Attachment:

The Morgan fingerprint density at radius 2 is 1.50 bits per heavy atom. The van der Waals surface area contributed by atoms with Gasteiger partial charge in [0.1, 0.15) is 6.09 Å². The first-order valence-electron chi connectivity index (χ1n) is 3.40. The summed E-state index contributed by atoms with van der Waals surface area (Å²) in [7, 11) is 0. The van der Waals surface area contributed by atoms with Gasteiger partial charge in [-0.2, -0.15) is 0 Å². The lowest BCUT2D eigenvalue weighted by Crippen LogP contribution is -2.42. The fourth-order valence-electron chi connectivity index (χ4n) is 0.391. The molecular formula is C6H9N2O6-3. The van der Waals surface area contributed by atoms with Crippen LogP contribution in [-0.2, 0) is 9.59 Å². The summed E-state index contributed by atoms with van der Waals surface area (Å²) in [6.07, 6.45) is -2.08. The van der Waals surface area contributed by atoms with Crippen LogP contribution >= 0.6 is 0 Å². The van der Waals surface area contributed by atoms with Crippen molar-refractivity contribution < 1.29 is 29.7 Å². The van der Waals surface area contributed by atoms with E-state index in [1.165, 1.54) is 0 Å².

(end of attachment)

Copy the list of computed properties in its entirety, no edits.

The Morgan fingerprint density at radius 2 is 1.50 bits per heavy atom. The van der Waals surface area contributed by atoms with Gasteiger partial charge in [0.1, 0.15) is 6.09 Å². The first-order valence-electron chi connectivity index (χ1n) is 3.40. The summed E-state index contributed by atoms with van der Waals surface area (Å²) in [7, 11) is 0. The van der Waals surface area contributed by atoms with Gasteiger partial charge in [-0.2, -0.15) is 0 Å². The lowest BCUT2D eigenvalue weighted by Crippen LogP contribution is -2.42. The fourth-order valence-electron chi connectivity index (χ4n) is 0.391. The molecular formula is C6H9N2O6-3. The van der Waals surface area contributed by atoms with Crippen LogP contribution in [-0.2, 0) is 9.59 Å². The summed E-state index contributed by atoms with van der Waals surface area (Å²) in [6.07, 6.45) is -2.08. The van der Waals surface area contributed by atoms with Crippen LogP contribution >= 0.6 is 0 Å². The van der Waals surface area contributed by atoms with Crippen molar-refractivity contribution < 1.29 is 29.7 Å². The van der Waals surface area contributed by atoms with E-state index in [1.165, 1.54) is 0 Å².